2, Jul, 23

MTG Lord of the Rings Product More Valuable Than Expected

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Article at a Glance

Lord of the Rings collector boosters have been a hot commodity since their release. Lots of people were looking to purchase collector boosters specifically. A big reason for this was because of the potential, albeit miniscule, to find the unique serialized copy of the One Ring. The One Ring was set to appear in collector booster packs only. Of course, this included gift bundles as well collector booster boxes. Interestingly, The One Ring has recently been found. As such, it’s reasonable to assume that interest in these collector booster packs would diminish a lot, with the big-ticket item out of the way.

While early price trends following the One Ring’s confirmation for collector booster boxes suggested this was indeed true, there appears to be more going on than just a steady decrease in price. What exactly is going on with the prices of collector booster boxes? Have they retained their high level of demand? Let’s take a look and start with early trends in the price of Lord of the Rings collector booster boxes.

Before the One Ring

Lord of the Rings: Tales of Middle Earth officially released on June 23. While the One Ring was pulled relatively quickly, it was not confirmed to the public until June 30. During this period of time, prices for collector booster boxes actually remained relatively consistent. According to TCGplayer sales, collector booster boxes typically were sold between $475 and $500. For reference, this is a massive amount compared to Standard boxes like those for March of the Machine, which typically sold for about 40% of the price of Lord of the Rings boxes.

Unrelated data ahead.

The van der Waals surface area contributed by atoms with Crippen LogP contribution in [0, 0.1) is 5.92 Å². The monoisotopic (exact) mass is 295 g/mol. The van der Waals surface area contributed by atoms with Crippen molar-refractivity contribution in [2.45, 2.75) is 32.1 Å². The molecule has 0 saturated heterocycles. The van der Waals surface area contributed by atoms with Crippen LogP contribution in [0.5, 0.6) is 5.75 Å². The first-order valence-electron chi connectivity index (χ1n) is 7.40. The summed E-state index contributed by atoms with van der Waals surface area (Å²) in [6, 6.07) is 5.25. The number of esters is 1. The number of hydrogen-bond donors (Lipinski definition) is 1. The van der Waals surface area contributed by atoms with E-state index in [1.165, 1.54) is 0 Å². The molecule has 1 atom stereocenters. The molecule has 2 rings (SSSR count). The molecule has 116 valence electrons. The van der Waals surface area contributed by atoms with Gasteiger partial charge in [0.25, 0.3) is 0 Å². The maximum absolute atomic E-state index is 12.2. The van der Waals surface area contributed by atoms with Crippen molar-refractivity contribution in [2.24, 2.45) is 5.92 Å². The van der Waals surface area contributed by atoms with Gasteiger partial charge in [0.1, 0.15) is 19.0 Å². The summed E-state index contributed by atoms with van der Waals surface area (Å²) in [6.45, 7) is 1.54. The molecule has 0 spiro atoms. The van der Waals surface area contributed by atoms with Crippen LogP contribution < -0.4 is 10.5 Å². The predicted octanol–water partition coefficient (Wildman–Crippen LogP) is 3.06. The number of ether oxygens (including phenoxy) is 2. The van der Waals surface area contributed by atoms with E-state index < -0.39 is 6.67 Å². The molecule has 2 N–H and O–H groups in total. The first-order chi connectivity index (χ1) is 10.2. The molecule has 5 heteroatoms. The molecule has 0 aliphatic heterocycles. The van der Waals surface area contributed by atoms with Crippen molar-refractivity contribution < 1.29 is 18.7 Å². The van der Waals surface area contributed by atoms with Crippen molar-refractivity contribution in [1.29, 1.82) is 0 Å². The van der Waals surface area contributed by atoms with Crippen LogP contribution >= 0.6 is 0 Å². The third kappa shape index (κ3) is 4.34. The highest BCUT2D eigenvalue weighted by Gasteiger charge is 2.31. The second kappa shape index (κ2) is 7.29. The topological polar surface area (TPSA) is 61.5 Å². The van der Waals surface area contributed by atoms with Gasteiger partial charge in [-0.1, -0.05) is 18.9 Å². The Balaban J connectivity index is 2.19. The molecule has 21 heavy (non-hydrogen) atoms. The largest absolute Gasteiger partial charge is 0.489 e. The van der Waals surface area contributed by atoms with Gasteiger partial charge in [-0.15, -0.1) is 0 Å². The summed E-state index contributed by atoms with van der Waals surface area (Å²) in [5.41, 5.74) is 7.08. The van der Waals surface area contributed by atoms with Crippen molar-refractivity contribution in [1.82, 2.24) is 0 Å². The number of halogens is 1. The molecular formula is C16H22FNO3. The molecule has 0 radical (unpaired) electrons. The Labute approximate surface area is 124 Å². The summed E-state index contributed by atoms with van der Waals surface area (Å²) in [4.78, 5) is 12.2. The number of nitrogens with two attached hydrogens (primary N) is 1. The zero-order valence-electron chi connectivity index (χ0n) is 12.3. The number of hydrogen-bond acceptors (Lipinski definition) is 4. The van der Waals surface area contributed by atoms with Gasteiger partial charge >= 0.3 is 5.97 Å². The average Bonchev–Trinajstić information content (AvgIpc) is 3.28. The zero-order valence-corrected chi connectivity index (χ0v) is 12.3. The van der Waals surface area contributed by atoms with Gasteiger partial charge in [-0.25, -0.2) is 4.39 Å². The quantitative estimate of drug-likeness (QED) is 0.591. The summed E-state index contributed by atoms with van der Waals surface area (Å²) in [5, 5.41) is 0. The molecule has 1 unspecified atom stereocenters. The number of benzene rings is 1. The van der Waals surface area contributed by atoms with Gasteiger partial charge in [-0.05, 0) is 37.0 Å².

It makes a lot of sense that during this time, as players were still searching for the One Ring, that collector booster boxes would maintain a high price tag. Unsurprisingly, once the One Ring was found, prices quickly began to drop. This becomes apparent when looking at TCGplayer sales data for June 30.

Read More: MTG LOTR EDH and Constructed All-Star Triples In Price!

Immediately After the One Ring

On June 30, the news of the One Ring being pulled became a massive story. Players were searching for confirmation, and soon an image of the card receiving a PSA grade of 9 all but guaranteed that the card had been pulled. This caused an almost immediate drop in prices of collector booster boxes of Lord of the Rings. According to TCGplayer sales, the price of boxes plummeted from $480+ down to under $350, all on June 30.

This clearly indicates that the One Ring, at least in part, drove the price of collector booster boxes up a significant amount. After all, a drop in price of nearly $150 is no joke. Yet, with the One Ring pulled for good, one might assume that the price could go down even further and possibly plateau after a certain point. Surprisingly, this is not the trend that followed in the next couple days.

Read More: LOTR Combo Makes Longest Named MTG Legend Viable!

A Rebound in Price?